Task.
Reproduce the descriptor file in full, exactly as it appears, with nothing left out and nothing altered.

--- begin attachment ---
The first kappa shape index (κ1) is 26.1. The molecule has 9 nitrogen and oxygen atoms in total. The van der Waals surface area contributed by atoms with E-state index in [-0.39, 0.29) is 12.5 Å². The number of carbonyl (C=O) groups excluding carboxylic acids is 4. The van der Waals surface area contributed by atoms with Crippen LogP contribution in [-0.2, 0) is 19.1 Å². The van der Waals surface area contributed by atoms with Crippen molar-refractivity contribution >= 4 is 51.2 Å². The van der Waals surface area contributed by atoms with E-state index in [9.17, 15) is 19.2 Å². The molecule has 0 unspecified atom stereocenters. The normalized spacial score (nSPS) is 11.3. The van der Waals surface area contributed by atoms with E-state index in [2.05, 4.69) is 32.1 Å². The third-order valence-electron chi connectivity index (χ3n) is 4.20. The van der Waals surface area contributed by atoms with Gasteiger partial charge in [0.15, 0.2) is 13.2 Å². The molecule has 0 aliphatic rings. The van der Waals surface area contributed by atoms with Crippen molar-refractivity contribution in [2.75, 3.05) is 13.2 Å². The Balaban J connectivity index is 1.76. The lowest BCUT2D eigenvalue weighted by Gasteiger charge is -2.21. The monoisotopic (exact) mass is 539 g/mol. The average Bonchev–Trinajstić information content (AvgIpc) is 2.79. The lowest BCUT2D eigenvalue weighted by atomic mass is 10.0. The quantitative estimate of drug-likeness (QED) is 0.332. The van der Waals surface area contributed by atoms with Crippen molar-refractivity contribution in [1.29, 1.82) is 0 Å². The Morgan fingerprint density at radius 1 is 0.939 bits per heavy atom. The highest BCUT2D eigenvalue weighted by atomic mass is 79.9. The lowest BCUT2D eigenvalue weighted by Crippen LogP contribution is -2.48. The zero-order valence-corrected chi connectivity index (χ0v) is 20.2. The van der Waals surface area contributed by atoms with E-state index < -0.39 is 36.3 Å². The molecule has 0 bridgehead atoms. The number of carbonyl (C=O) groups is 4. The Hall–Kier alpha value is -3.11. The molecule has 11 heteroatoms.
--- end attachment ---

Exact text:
The first kappa shape index (κ1) is 26.1. The molecule has 9 nitrogen and oxygen atoms in total. The van der Waals surface area contributed by atoms with E-state index in [-0.39, 0.29) is 12.5 Å². The number of carbonyl (C=O) groups excluding carboxylic acids is 4. The van der Waals surface area contributed by atoms with Crippen LogP contribution in [-0.2, 0) is 19.1 Å². The van der Waals surface area contributed by atoms with Crippen molar-refractivity contribution >= 4 is 51.2 Å². The van der Waals surface area contributed by atoms with E-state index in [9.17, 15) is 19.2 Å². The molecule has 0 unspecified atom stereocenters. The normalized spacial score (nSPS) is 11.3. The van der Waals surface area contributed by atoms with E-state index in [2.05, 4.69) is 32.1 Å². The third-order valence-electron chi connectivity index (χ3n) is 4.20. The van der Waals surface area contributed by atoms with Gasteiger partial charge in [0.15, 0.2) is 13.2 Å². The molecule has 0 aliphatic rings. The van der Waals surface area contributed by atoms with Crippen molar-refractivity contribution in [2.75, 3.05) is 13.2 Å². The Balaban J connectivity index is 1.76. The lowest BCUT2D eigenvalue weighted by Gasteiger charge is -2.21. The monoisotopic (exact) mass is 539 g/mol. The average Bonchev–Trinajstić information content (AvgIpc) is 2.79. The lowest BCUT2D eigenvalue weighted by atomic mass is 10.0. The quantitative estimate of drug-likeness (QED) is 0.332. The van der Waals surface area contributed by atoms with Crippen molar-refractivity contribution in [1.29, 1.82) is 0 Å². The Morgan fingerprint density at radius 1 is 0.939 bits per heavy atom. The highest BCUT2D eigenvalue weighted by atomic mass is 79.9. The lowest BCUT2D eigenvalue weighted by Crippen LogP contribution is -2.48. The zero-order valence-corrected chi connectivity index (χ0v) is 20.2. The van der Waals surface area contributed by atoms with E-state index < -0.39 is 36.3 Å². The molecule has 0 bridgehead atoms. The number of carbonyl (C=O) groups is 4. The Hall–Kier alpha value is -3.11. The molecule has 11 heteroatoms.